“No industry can be completely free from the impacts of COVID-19,” said Jeff Southard, Executive Vice President of VTCA. “But, our members are focused on ensuring that the health and safety of the transportation construction workforce remains strong while we deliver the economic benefits of a robust transportation program to the Commonwealth.”

For more information, click here.

MIT forecast: autonomous vehicles won’t take truckers’ jobs

Truck drivers do more than just drive, and widespread self-driving tech is at least a decade away, researchers say.

truck driver generic

That prognosis isn’t stopping proponents from investing in the sector. In recent weeks alone, Alabama’s Auburn University said it is building an $800,000 addition to the autonomous vehicle research facility at the school’s National Center for Asphalt Technology (NCAT), allowing experts to run tests indoors. And the self-driving truck provider announced a plan to test its autonomous driving system with the Transportation Research Center Inc. (TRC), an independent vehicle test facility that operates a proving ground track in Ohio.

MIT said investments like those have produced substantial recent progress by the industry, but concluded that fully automated driving systems that have no safety driver onboard will take at least a decade to deploy over large areas, even in regions with favorable weather and infrastructure. And areas with winter climates and rural areas will experience still longer transitions, as the technology’s expansion will likely be gradual and will happen region-by-region in specific categories of transportation, resulting in wide variations in availability across the country, researchers said.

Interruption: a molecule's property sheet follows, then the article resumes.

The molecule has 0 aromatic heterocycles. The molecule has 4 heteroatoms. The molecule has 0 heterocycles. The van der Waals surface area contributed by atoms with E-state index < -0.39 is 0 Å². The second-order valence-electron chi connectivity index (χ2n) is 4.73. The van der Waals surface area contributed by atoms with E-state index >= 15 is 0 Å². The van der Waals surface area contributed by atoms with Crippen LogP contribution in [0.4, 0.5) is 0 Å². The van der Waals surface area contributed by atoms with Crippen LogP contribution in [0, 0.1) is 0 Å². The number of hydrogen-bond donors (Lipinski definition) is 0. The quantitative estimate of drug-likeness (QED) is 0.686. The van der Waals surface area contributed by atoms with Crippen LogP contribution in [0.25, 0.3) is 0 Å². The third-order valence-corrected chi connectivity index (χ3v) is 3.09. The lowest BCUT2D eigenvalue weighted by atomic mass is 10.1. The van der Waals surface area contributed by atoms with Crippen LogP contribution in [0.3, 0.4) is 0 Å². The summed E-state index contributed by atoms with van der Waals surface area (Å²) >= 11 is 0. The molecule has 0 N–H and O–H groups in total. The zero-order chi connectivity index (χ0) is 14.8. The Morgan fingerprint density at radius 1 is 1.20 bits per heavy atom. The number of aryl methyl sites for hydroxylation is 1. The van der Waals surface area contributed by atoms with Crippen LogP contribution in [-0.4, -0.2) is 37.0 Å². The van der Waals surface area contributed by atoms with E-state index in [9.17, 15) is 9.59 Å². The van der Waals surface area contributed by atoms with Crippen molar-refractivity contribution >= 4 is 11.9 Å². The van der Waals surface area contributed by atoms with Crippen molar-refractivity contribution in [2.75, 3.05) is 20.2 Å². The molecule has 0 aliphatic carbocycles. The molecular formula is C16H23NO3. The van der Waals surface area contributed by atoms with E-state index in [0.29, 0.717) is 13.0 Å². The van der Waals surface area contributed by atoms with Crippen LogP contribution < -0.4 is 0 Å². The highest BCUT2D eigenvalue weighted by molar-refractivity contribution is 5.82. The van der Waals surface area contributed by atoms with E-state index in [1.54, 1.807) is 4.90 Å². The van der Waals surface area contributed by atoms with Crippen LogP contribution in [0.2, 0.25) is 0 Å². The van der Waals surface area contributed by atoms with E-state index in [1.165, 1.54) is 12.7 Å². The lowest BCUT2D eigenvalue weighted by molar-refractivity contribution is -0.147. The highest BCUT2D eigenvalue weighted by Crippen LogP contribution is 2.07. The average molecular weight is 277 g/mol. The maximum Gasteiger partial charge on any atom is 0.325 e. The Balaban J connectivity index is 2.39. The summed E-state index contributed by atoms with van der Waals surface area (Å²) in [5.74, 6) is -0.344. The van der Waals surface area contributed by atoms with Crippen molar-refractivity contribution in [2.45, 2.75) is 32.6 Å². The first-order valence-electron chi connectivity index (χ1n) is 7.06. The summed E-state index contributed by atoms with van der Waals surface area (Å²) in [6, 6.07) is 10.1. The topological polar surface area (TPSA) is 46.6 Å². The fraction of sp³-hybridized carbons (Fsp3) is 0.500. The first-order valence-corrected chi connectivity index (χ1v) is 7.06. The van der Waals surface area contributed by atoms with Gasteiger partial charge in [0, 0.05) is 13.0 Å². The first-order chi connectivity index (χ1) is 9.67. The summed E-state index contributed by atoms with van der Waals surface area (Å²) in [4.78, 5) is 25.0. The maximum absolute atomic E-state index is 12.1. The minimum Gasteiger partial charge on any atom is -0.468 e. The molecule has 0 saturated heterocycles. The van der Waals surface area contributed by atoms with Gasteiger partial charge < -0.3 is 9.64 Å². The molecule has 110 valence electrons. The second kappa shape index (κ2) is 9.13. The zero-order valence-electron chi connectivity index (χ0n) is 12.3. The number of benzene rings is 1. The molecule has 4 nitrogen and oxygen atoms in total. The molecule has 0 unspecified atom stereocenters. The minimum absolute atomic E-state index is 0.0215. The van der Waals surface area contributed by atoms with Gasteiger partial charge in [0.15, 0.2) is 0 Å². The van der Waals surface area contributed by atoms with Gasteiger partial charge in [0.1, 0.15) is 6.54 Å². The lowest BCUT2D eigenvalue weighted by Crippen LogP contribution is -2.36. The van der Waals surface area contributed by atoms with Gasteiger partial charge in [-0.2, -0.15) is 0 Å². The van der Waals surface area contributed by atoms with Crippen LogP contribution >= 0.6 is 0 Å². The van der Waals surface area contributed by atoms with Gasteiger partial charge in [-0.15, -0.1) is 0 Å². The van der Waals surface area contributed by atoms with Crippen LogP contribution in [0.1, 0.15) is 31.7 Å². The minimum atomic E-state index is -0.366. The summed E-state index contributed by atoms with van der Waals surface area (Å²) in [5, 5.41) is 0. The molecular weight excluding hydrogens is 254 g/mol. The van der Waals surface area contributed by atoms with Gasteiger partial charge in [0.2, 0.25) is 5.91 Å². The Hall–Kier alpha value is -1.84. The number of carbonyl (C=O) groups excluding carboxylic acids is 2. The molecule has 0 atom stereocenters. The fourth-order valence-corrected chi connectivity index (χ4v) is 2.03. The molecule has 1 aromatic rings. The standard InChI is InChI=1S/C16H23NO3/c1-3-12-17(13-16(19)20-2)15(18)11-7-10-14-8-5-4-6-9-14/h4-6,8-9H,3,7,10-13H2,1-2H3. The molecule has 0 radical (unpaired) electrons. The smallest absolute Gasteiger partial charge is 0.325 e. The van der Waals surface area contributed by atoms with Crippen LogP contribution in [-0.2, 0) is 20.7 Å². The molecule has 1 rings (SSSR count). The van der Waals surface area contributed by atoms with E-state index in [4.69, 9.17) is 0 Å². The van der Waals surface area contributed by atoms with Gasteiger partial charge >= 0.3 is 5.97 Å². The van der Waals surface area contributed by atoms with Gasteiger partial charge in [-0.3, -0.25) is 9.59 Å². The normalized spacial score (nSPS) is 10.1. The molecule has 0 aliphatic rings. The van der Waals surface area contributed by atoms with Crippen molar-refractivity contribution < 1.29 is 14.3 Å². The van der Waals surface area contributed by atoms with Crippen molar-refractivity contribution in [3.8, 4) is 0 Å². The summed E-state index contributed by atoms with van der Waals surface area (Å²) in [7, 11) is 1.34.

That conclusion came from a brief titled “Autonomous Vehicles, Mobility, and Employment Policy: The Roads Ahead,” co-authored by John Leonard, Task Force member and MIT Professor of Mechanical and Ocean Engineering and Erik Stayton, an MIT Doctoral Candidate in History, Anthropology, and Science, Technology, and Society. The study followed the school’s interim 2019 report, “Work of the Future: Shaping Technologies and Institutions,” where MIT researchers sought to analyze topics like manufacturing, health care, tax reform, skills/training, and emerging technologies such as collaborative robotics and additive manufacturing, also known as three-dimensional (3D) printing.

Another reason that autonomous trucks may not lead to a widespread loss of logistics jobs is that truck drivers do more than just drive, the MIT authors said. “While many believe that increased automation will bring greater impacts to trucking than to passenger carrying vehicles, the impact on truck-driving jobs is not expected to be widespread in the short term,” the study found. “Human presence within even highly automated trucks would remain valuable for other reasons such as loading, unloading, and maintenance.”

In the longer term, logistics transportation employers can preserve job prospects for drivers by following policy recommendations in the study, such as: strengthening career pathways for drivers, increasing labor standards and worker protections, advancing public safety, creating good jobs via human-led truck platooning, and promoting safe and electric trucks.

Read the full article on DC Velocity!